"So be careful, Trojans and fans. Maybe USC's not the biggest offender out there. But for now, it's the most famous, it's at the wrong place at the wrong time, and its punishments could signal that change is coming to college football."

But that change, and punishment would come only for USC, not for the rest of college football. Some people obviously were telegraphing what was coming. But why was it coming at USC?

Apparently because USC was USC. And they hated USC for that. They could never be USC, as we channel Mike Garrett here, and they knew it. So they weren't going to let USC be USC either. And for one other reason that turns out maybe not to be true either: Because they thought they could -- and that they could get away with it.

As we move forward here, we'll get more into the history of the USC case as we visit with some of the insiders who may be able to explain what the USC/NCAA/McNair case looked like then -- and what it looks like now as they, and we, look back at it.

What now . . . and we mean right now

So is there any sort of quick fix for the USC case right now? Sure, we all have our ideas about how this should play out for Todd McNair, USC, the NCAA wrong-doers. But if you could wave a magic wand right now and try to make it right today -- this very minute -- what would you do?

Well, we've heard a thought from a very smart lawyer who has a quick, sensible fix for the USC case. He asks us what would happen in the real world, in a real legal case where the jury had been tampered with, where outside influence by people not allowed contact with the jury had been given access to the deliberators and had done so in ways that unfairly tainted the verdict as they corrupted the process?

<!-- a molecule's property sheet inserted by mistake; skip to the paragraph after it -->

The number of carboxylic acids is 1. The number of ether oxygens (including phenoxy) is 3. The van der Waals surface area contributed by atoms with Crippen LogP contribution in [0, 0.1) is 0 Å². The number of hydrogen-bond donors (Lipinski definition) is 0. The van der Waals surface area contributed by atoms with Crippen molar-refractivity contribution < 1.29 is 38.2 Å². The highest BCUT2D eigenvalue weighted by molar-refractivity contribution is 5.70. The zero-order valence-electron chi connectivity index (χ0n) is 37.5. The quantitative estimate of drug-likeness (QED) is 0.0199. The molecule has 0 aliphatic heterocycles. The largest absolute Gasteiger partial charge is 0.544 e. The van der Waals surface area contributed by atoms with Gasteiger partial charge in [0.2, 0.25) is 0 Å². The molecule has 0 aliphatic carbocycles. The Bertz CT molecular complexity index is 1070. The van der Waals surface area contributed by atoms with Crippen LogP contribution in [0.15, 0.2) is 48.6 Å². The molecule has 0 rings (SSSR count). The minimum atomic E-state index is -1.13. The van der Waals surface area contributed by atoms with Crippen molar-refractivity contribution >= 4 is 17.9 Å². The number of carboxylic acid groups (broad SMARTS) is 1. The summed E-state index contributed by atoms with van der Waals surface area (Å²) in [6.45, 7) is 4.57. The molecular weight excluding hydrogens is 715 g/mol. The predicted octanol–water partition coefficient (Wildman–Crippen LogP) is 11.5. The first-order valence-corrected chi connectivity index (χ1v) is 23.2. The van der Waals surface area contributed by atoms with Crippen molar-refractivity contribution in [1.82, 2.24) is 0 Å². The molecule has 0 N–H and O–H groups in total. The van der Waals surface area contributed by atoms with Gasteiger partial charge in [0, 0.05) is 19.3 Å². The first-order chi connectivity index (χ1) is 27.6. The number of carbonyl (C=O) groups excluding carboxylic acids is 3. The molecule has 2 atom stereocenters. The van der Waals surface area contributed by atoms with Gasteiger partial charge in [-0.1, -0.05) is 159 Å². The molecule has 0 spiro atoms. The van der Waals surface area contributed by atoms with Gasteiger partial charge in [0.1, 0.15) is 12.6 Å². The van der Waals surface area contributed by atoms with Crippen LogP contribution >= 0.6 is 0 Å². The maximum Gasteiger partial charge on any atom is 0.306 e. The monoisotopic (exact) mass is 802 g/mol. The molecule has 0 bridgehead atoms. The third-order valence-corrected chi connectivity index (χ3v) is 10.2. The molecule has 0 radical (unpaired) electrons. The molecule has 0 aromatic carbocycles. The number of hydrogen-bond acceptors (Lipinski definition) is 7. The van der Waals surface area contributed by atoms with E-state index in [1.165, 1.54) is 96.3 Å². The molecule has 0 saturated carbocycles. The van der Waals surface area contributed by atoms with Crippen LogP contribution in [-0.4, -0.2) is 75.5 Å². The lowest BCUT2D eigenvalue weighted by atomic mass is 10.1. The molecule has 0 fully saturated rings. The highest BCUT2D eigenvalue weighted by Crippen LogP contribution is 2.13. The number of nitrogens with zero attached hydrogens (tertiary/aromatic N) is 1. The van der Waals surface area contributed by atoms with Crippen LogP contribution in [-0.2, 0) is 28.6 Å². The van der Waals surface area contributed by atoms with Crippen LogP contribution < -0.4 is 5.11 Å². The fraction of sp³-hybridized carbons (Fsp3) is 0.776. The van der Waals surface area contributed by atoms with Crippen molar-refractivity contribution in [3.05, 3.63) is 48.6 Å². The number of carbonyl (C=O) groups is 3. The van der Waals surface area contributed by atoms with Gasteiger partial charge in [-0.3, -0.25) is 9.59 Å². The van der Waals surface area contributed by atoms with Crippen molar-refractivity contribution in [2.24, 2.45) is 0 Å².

What if the prosecutors and the police investigators were allowed inside the jury room to persuade, harangue and maybe even threaten the jury? And now we know they not only did so but denied throughout what they had done. What then?

In the real world, a judge would step in and vacate the verdict. Right now. As if it didn't happen. It would all be gone. All the penalties. All the negative inferences for the wrongly convicted. It would be that simple.

Declare the process hopelessly tainted and start over if there's any reason to do so. Or drop it then and there as should happen here.

If there were any person with any honor heading the NCAA this weekend, they would take this opportunity to step back from the thoroughly corrupted process that led to USC's sanctions and start the healing process by vacating not only the verdict but the Committee on Infractions and the staff involved with the USC case. Goodbye. See you later. Don't let the door hit you on the way out.

Sure, there would be lots of work to do after that. Todd McNair has to be made whole, as does USC. And the talks to do that should already be under way. But before that happens, the NCAA should have stepped back and stepped away from this sordid chapter highlighting its own severe Lack of Institutional Control.

Nothing is going to make it right. But for disgraced NCAA Pres. Mark Emmert, continuing to say he thought "they got it right" no longer flies. Issuing press releases like the NCAA did last Friday that would have embarrassed Baghdad Bob doesn't help.

This weekend when the whole college sports world is watching a Final Four Indy, Emmert could simply say the way he did so improperly in the Penn State case: Forget the rules, we're going to do the right thing here.

The USC verdict -- and all its penalties and provisions -- are vacated, he should say. We've got a lot of work to do to make this right and make sure it never happens again. But for now, we're taking one small step to walk this miscarriage of justice back.

The only reason we think this could ever happen is the one that motivates Emmert and his bureaucratic buddies more than anything: Not because it would be the right thing to do but because it would make him -- and them -- look good.

Although we'd like it to be because -- in words no one at the NCAA could possibly understand -- the honest, decent and fair thing to do.